Eagle Valley's Hillary Schott, left, and Steamboat's Emi Birch, foreground, and Hanna Bagland, background, fight for possession of a loose ball Tuesday during their game at Eagle Valley in gypsum. Steamboat won the game, 63-39.

Kristin Anderson/Vail Daily

Eagle Valley's Hillary Schott, left, and Steamboat's Emi Birch, foreground, and Hanna Bagland, background, fight for possession of a loose ball Tuesday during their game at Eagle Valley in gypsum. Steamboat won the game, 63-39.

Smooth sailing for girls hoops in Gypsum

Steamboat trounces Eagle Valley, 63-39

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Steamboat Springs girls basketball, 2008-09

While Steamboat Springs played like the Road Runner, its Eagle Valley counterparts looked more like the Wile E. Coyote.

Everything the Devils tried was flawed - at least in the first half. The energetic Sailors blistered the Devils (7-12, 4-6) in the opening 16 minutes, rolling to a 43-9 lead before cruising to a 63-39 victory in Gypsum on Tuesday night.

"This was a total team effort," Steamboat coach John Ameen said. "That's how you have to play. Good teams have that about them. They don't have to rely on one person all the time. You have skilled players to be a team. You all work together."

Steamboat grabbed control of the game with its patient offense and ball-hawking defense. When the first half came to an end, Steamboat tallied 13 field goals - on nine assists - to Eagle Valley's one. The complete domination ended any hopes of making the 4A Western Slope tilt competitive after the break.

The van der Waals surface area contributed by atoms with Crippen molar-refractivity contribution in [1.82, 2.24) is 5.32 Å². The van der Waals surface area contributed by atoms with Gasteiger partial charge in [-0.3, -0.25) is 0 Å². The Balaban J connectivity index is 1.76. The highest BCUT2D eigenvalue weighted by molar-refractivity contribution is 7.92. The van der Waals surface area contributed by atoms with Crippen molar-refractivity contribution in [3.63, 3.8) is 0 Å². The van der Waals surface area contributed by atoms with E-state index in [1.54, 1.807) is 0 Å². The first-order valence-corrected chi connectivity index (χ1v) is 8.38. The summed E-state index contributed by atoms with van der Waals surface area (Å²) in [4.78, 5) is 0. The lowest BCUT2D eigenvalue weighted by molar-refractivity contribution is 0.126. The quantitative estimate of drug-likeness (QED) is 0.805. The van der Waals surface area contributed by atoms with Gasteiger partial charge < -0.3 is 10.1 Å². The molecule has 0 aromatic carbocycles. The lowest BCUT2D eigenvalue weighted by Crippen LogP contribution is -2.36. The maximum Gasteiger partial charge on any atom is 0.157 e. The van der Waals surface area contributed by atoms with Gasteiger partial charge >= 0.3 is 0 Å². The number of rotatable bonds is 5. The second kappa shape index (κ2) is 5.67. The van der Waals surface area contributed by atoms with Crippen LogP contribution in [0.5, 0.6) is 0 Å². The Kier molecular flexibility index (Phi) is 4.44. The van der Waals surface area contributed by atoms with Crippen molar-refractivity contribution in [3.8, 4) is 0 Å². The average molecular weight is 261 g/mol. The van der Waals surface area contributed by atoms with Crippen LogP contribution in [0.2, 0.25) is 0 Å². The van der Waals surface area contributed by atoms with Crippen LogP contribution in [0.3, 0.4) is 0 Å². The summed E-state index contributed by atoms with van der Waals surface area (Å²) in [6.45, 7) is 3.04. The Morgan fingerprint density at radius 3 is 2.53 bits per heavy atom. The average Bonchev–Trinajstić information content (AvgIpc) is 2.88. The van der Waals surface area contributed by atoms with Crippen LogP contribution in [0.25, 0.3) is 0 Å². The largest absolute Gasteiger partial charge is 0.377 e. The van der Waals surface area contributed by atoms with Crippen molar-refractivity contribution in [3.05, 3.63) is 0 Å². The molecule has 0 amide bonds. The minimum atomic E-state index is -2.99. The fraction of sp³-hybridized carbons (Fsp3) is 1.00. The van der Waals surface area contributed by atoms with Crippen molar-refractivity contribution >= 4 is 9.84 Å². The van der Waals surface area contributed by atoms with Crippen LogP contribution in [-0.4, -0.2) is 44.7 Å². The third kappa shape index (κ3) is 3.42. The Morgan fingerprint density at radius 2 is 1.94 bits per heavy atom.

The outcome of the game was only surprising after looking at the standings.

Steamboat came into the contest with an overall record of 5-12 and a 2-7 mark in the Western Slope League. The Devils are playing for their playoff lives, now sitting in fifth after Palisade (5-15, 5-6) moved ahead of them with a win against Battle Mountain on Tuesday.

In the first half, Eagle Valley looked nothing like a postseason contender.

"We were pouting," Eagle Valley coach Ken Reagan said. "They made some shots, so we had to make some shots. We couldn't buy one."

Brittany Long gave Steamboat an early 6-0 advantage with a floater in the lane. Later, Hannah Moore drilled a long 3-pointer after the Sailors snared three offensive rebounds to keep the possession alive. The first quarter ended with Steamboat up, 21-5, and holding a 14-3 edge on the glass.

"If we crash the offensive boards, that can be an extra possession," Ameen said. "In the first half, everything clicked. We shot the ball well. We worked the ball around on offense. Defensively, our positioning and everything was great."

The Sailors' torrid shooting continued in the second quarter. Gracie Stockdale hit the first of her three treys to push the lead to 25-5.

Stockdale finished with a game-high 16 points.

With Eagle Valley struggling, Steamboat kept padding its lead. Matthia Duryca's jumper and two free throws sent the game into the half with the Sailors holding an insurmountable 43-9 lead.

"Offensively, we would make two passes and shoot it, no matter what the shot was," Reagan said. "Then when we did get open shots, we couldn't get them in. We were just not being very smart with the ball."

The Devils played much better after halftime. Brenda Zapata started an 8-0 Eagle Valley run with a jumper. Yvette Parra's steal and layup cut into the deficit, but it was still 50-19 in Steamboat's favor.

Zapata paced the Devils with 11 points. Kacey Bair added seven.

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